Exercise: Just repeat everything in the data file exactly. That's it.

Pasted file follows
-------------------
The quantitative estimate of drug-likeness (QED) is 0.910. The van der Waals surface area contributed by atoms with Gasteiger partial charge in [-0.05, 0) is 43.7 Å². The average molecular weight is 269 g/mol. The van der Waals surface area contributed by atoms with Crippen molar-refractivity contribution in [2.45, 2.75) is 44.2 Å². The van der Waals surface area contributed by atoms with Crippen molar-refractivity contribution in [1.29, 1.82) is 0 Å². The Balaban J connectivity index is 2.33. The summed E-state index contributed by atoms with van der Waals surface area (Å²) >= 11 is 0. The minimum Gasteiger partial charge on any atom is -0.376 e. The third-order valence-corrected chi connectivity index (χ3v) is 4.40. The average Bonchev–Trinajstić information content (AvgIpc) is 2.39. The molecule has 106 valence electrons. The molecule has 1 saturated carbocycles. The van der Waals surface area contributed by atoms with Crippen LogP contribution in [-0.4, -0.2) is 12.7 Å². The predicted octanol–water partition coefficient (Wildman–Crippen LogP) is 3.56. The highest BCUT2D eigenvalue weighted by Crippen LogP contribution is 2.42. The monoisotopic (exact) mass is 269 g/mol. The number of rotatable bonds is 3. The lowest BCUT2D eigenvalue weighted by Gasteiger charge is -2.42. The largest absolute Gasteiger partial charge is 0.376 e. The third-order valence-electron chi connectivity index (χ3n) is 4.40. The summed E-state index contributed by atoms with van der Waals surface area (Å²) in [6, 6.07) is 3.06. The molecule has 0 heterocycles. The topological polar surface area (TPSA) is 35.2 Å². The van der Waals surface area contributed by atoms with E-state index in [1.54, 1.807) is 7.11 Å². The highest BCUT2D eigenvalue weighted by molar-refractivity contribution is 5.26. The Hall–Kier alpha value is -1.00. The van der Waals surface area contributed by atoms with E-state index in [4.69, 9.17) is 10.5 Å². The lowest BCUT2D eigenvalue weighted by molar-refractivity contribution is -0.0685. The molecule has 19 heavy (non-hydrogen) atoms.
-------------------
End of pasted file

The quantitative estimate of drug-likeness (QED) is 0.910. The van der Waals surface area contributed by atoms with Gasteiger partial charge in [-0.05, 0) is 43.7 Å². The average molecular weight is 269 g/mol. The van der Waals surface area contributed by atoms with Crippen molar-refractivity contribution in [2.45, 2.75) is 44.2 Å². The van der Waals surface area contributed by atoms with Crippen molar-refractivity contribution in [1.29, 1.82) is 0 Å². The Balaban J connectivity index is 2.33. The summed E-state index contributed by atoms with van der Waals surface area (Å²) >= 11 is 0. The minimum Gasteiger partial charge on any atom is -0.376 e. The third-order valence-corrected chi connectivity index (χ3v) is 4.40. The average Bonchev–Trinajstić information content (AvgIpc) is 2.39. The molecule has 106 valence electrons. The molecule has 1 saturated carbocycles. The van der Waals surface area contributed by atoms with Crippen LogP contribution in [-0.4, -0.2) is 12.7 Å². The predicted octanol–water partition coefficient (Wildman–Crippen LogP) is 3.56. The highest BCUT2D eigenvalue weighted by Crippen LogP contribution is 2.42. The monoisotopic (exact) mass is 269 g/mol. The number of rotatable bonds is 3. The lowest BCUT2D eigenvalue weighted by Gasteiger charge is -2.42. The largest absolute Gasteiger partial charge is 0.376 e. The third-order valence-electron chi connectivity index (χ3n) is 4.40. The summed E-state index contributed by atoms with van der Waals surface area (Å²) in [6, 6.07) is 3.06. The molecule has 0 heterocycles. The topological polar surface area (TPSA) is 35.2 Å². The van der Waals surface area contributed by atoms with E-state index in [1.54, 1.807) is 7.11 Å². The highest BCUT2D eigenvalue weighted by molar-refractivity contribution is 5.26. The Hall–Kier alpha value is -1.00. The van der Waals surface area contributed by atoms with E-state index in [4.69, 9.17) is 10.5 Å². The lowest BCUT2D eigenvalue weighted by molar-refractivity contribution is -0.0685. The molecule has 19 heavy (non-hydrogen) atoms.